New Book for Readers Worried About the Economy

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Author Hunter Lewis challenges the Keynesian orthodoxy that guides our financial system and today's efforts to repair it.

worth reading aloud on a family vacation

In responding to the financial crash of 2008, both the Bush Administration and the Obama Administration have relied on prescriptions developed by John Maynard Keynes, the most important economist since Marx. But should we be relying on Keynes? What did Keynes actually say? Did he make his case? Hunter Lewis concludes that he did not. If Keynes was wrong then so are the economic policies of virtually all world governments today.

Lewis challenges many of Keynes's most established principles, arguing that:

*Creating new money to reduce interest rates ultimately backfires as we saw with inflation in the 1970s.
*Artificially reducing interest rates also leads to bubbles and busts, as in the 1990s and 2000s.
*If anyone benefits from inflation, it is rich, not poor people.
*Recessions cannot be abolished--they are sometimes needed to clear away the mistakes of the past so that healthy growth can follow.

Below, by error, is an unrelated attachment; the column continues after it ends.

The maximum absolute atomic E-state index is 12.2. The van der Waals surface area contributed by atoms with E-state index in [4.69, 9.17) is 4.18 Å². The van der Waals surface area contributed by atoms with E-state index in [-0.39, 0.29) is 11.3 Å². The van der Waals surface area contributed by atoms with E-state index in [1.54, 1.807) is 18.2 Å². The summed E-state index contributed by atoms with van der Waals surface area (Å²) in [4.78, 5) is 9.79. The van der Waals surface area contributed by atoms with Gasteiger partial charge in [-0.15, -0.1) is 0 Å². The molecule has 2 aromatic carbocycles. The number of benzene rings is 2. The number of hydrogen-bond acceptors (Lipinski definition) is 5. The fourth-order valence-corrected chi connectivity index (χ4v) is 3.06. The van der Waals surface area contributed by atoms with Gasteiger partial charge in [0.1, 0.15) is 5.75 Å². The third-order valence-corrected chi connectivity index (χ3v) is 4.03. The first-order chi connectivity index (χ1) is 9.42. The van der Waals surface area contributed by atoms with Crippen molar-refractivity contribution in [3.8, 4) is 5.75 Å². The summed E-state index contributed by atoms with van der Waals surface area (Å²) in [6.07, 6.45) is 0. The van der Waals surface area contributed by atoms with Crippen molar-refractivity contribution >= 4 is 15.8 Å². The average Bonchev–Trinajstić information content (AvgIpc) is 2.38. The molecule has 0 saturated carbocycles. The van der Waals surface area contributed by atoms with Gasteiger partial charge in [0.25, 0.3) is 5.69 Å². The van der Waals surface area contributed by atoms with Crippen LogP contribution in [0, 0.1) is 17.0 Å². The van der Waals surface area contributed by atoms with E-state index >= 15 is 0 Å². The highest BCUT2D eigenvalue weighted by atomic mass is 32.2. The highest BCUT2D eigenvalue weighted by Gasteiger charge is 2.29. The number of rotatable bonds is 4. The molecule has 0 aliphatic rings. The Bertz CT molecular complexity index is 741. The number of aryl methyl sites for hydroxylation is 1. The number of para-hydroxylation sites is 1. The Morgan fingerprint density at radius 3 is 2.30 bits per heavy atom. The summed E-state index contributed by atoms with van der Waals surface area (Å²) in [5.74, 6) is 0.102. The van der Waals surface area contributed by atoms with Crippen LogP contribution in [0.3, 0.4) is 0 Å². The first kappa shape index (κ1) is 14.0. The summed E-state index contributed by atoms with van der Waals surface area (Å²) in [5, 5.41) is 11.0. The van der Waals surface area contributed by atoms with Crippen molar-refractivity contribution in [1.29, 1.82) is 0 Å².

"Just what the world needs, and just in time. Keynes is demolished and his quack system refuted. But this wonderful book does more. It restores clear thinking and common sense to their rightful places in the economic-policy debate. Three cheers for Hunter Lewis!"
--James Grant (Editor of Grant's Interest Rate Observer)

HUNTER LEWIS, co-founder of global investment firm Cambridge Associates, has written six books on economics and related subjects. His highly acclaimed book Are the Rich Necessary? Great Economic Arguments and How They Reflect Our Personal Values was called "highly provocative and highly pleasurable" by The New York Times, "great reading" by Publishers Weekly, and "worth reading aloud on a family vacation" by Barrons.

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